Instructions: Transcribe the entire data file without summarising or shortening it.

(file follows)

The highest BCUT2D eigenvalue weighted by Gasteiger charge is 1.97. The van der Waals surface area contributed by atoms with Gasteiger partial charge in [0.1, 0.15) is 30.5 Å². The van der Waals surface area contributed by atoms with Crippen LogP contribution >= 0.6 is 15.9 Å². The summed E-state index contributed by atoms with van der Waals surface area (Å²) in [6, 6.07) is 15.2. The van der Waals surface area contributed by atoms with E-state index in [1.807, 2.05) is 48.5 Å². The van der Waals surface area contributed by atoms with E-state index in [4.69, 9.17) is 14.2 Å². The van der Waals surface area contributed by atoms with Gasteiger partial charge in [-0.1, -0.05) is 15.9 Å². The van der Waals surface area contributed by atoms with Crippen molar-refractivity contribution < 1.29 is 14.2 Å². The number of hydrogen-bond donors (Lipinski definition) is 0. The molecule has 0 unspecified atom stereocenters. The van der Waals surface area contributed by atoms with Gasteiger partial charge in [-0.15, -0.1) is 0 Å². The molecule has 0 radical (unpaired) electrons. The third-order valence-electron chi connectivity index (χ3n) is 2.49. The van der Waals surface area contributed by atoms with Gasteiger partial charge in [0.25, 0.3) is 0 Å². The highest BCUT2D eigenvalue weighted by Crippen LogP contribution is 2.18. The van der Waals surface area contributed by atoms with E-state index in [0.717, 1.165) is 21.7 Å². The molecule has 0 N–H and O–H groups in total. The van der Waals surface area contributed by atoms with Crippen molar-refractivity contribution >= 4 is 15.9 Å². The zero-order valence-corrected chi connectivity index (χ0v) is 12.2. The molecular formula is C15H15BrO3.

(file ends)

The highest BCUT2D eigenvalue weighted by Gasteiger charge is 1.97. The van der Waals surface area contributed by atoms with Gasteiger partial charge in [0.1, 0.15) is 30.5 Å². The van der Waals surface area contributed by atoms with Crippen LogP contribution >= 0.6 is 15.9 Å². The summed E-state index contributed by atoms with van der Waals surface area (Å²) in [6, 6.07) is 15.2. The van der Waals surface area contributed by atoms with E-state index in [1.807, 2.05) is 48.5 Å². The van der Waals surface area contributed by atoms with E-state index in [4.69, 9.17) is 14.2 Å². The van der Waals surface area contributed by atoms with Gasteiger partial charge in [-0.1, -0.05) is 15.9 Å². The van der Waals surface area contributed by atoms with Crippen molar-refractivity contribution < 1.29 is 14.2 Å². The number of hydrogen-bond donors (Lipinski definition) is 0. The molecule has 0 unspecified atom stereocenters. The van der Waals surface area contributed by atoms with Gasteiger partial charge in [-0.15, -0.1) is 0 Å². The molecule has 0 radical (unpaired) electrons. The third-order valence-electron chi connectivity index (χ3n) is 2.49. The van der Waals surface area contributed by atoms with Gasteiger partial charge in [0.25, 0.3) is 0 Å². The highest BCUT2D eigenvalue weighted by Crippen LogP contribution is 2.18. The van der Waals surface area contributed by atoms with E-state index in [0.717, 1.165) is 21.7 Å². The molecule has 0 N–H and O–H groups in total. The van der Waals surface area contributed by atoms with Crippen molar-refractivity contribution >= 4 is 15.9 Å². The zero-order valence-corrected chi connectivity index (χ0v) is 12.2. The molecular formula is C15H15BrO3.